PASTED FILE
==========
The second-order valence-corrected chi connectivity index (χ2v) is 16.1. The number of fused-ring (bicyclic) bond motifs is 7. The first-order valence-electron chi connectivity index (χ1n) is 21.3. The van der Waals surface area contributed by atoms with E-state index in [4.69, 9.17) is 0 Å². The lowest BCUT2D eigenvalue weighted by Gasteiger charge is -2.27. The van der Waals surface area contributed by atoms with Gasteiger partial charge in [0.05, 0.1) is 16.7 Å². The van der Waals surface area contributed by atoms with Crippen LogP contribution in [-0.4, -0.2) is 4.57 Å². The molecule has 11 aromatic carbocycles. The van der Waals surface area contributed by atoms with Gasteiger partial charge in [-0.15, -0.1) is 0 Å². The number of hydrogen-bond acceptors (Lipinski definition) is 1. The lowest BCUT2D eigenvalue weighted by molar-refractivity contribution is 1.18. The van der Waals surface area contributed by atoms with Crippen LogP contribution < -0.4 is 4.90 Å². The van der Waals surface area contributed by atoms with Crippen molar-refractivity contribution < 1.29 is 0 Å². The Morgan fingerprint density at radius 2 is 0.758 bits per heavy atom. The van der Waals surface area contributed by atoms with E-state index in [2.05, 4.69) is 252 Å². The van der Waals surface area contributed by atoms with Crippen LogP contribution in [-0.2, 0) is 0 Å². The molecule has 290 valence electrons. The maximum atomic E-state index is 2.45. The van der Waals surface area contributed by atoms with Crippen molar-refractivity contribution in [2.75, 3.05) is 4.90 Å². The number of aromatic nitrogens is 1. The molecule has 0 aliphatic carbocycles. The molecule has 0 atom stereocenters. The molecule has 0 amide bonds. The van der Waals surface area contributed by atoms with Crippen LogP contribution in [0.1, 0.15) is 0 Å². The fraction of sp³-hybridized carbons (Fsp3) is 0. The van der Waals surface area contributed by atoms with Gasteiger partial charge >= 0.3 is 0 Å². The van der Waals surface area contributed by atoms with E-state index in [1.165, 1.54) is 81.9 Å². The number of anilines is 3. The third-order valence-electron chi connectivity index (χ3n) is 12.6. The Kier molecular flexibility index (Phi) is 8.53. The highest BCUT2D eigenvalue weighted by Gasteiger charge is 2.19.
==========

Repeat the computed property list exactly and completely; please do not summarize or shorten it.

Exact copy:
The second-order valence-corrected chi connectivity index (χ2v) is 16.1. The number of fused-ring (bicyclic) bond motifs is 7. The first-order valence-electron chi connectivity index (χ1n) is 21.3. The van der Waals surface area contributed by atoms with E-state index in [4.69, 9.17) is 0 Å². The lowest BCUT2D eigenvalue weighted by Gasteiger charge is -2.27. The van der Waals surface area contributed by atoms with Gasteiger partial charge in [0.05, 0.1) is 16.7 Å². The van der Waals surface area contributed by atoms with Crippen LogP contribution in [-0.4, -0.2) is 4.57 Å². The molecule has 11 aromatic carbocycles. The van der Waals surface area contributed by atoms with Gasteiger partial charge in [-0.15, -0.1) is 0 Å². The number of hydrogen-bond acceptors (Lipinski definition) is 1. The lowest BCUT2D eigenvalue weighted by molar-refractivity contribution is 1.18. The van der Waals surface area contributed by atoms with Crippen LogP contribution < -0.4 is 4.90 Å². The van der Waals surface area contributed by atoms with Crippen molar-refractivity contribution < 1.29 is 0 Å². The Morgan fingerprint density at radius 2 is 0.758 bits per heavy atom. The van der Waals surface area contributed by atoms with E-state index in [2.05, 4.69) is 252 Å². The van der Waals surface area contributed by atoms with Crippen LogP contribution in [-0.2, 0) is 0 Å². The molecule has 290 valence electrons. The maximum atomic E-state index is 2.45. The van der Waals surface area contributed by atoms with Crippen molar-refractivity contribution in [2.75, 3.05) is 4.90 Å². The number of aromatic nitrogens is 1. The molecule has 0 aliphatic carbocycles. The molecule has 0 atom stereocenters. The molecule has 0 amide bonds. The van der Waals surface area contributed by atoms with Crippen LogP contribution in [0.1, 0.15) is 0 Å². The fraction of sp³-hybridized carbons (Fsp3) is 0. The van der Waals surface area contributed by atoms with Gasteiger partial charge >= 0.3 is 0 Å². The van der Waals surface area contributed by atoms with E-state index in [1.165, 1.54) is 81.9 Å². The number of anilines is 3. The third-order valence-electron chi connectivity index (χ3n) is 12.6. The Kier molecular flexibility index (Phi) is 8.53. The highest BCUT2D eigenvalue weighted by Gasteiger charge is 2.19.